Posts from November 2019

Ninon Grangé, The State and the Exception: Existence, Fiction, and Reality, November 14 2019

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Thursday 14 October 2019, 5.30 – 7.00 pm
Room UG05, University of Westminster, 309 Regent Street, London W1B 2HW

The State and the Exception: Existence, Fiction, and Reality
Ninon Grangé (University Paris 8 Vincennes-Saint-Denis/LLCP)

The recent evolution of the state of emergency in France and the confusion between war on terrorism and social repression have required that we define the state of exception anew. The structure of the so-called “as if” (“as if we were at war”) seems to have pervaded our representations and our laws. Thus, the traditional challenges faced by the state (État), i.e. its preservation and the risk to collapse, have to be made more complex. The reality of the state should not be mistaken with its existence: it relies on a dialectical relation between power and powerlessness, on the one hand, and on belief and imagination, on the other hand. Through the study of contemporary French politics, the issue of political fictionalism will therefore be tackled.

Ninon Grangé teaches political philosophy at the University Paris 8 Vincennes-Saint-Denis and at the New College of Political Studies (NCEP). Her research focuses on war, political fictions, political identity, and political temporalities. Her publications include Emergency and Terror: The State of Exception, War, and Political Temporalities [French title: L’urgence et l’effroi. L’état d’exception, la guerre et les temps politiques, 2018], Forgetting Civil War? Stasis: Chronicle of a Disappearance [Oublier la guerre civile ? Stasis : chronique d’une disparition, 2015]; Carl Schmitt: Nomos, Law, and Conflict in International Relations [Carl Schmitt: nomos, droit et conflit dans les relations internationale, 2013]; and Of Civil War [De la guerre civile, 2009].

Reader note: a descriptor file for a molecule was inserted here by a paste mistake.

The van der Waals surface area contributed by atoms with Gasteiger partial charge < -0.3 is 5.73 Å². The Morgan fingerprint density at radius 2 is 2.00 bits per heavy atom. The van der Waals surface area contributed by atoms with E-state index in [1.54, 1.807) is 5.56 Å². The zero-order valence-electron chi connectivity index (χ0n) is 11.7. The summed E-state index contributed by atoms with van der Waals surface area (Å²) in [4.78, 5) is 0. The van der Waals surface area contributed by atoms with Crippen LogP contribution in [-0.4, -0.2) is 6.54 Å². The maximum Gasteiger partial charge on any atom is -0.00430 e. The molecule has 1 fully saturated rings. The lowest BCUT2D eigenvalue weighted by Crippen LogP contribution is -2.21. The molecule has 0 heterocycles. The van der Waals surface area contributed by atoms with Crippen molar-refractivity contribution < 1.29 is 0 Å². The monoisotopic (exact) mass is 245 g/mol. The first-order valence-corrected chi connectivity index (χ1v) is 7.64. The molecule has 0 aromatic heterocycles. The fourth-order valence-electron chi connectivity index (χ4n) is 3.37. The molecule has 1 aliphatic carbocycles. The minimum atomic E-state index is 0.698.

Part of the series French Politics: A Neighbour’s ‘History of the Present’, co-organised by the IMCC in collaboration with our friends in the Centre for the Study of Democracy, and with the support of the French Embassy and the Political Studies Association.

Free to attend, but booking via eventbrite is essential.

A New ‘Form’ of Feminism seminar, Weds 13 November 2019

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Wednesday 13th November, 5.00-7.00 pm
Room 152-153 (Cayley Room), University of Westminster, 309 Regent Street, London W1B 2HW

A New ‘Form’ of Feminism: Mary Hays’ Female Biography (1803)
Susan Civale (Canterbury)

The Dissenter and feminist writer, Mary Hays, who is most famous for her scandalous autobiographical fiction The Memoirs of Emma Courtney (1796), has received comparatively less attention for her Female Biography, an epic biographical dictionary that she published in 1803. In her preface to Female Biography, Hays states her aims: ‘My pen has been taken up in the cause, and for the benefit of my own sex. For their improvement, and to their entertainment, my labours have been devoted’. In the six volumes that follow, Hays details the lives of over 300 women from various countries, periods and social backgrounds. She champions women’s achievements and holds up her subjects as complex, flawed women. Recently, critics like Gina Luria Walker, Mary Spongberg and Miriam Wallace have argued for the importance of this text as a contribution to Romantic life writing, historiography and/or feminism. However, one aspect of Female Biography has still received little attention: its form. Though organised alphabetically, the entries seem chaotic, repetitive and uneven. This paper will explore how the encylopaedic form of the book produces several important effects, including alphabetical juxtapositions that reveal previously, intersecting cross-references that ask readers to make connections between entries, and recurring themes that render female experience as circular rather than linear. It will also examine how Hays uses certain entries to speak by proxy. By demonstrating how these formal features operate, the paper will argue that the form of Female Biography links directly to Hays’ feminist project, by cultivating a reinterpretation of women’s roles and representations in history, encouraging active reading practices for her female audience.

Susan Civale is Senior Lecturer at Canterbury Christchurch University. She recently published a monograph titled Romantic Women’s Life Writing: Reputation and Afterlife (Manchester University Press, 2019). This book considers how the publication of women’s ‘private’ lives, through diaries, auto/biographies, letters, and memoirs, influenced their literary afterlives.

All welcome, but guests from outside Westminster should RSVP Frankie Hines: frankie.hines@my.westminster.ac.uk OR Baptiste Danel: baptiste.danel@my.westminster.ac.uk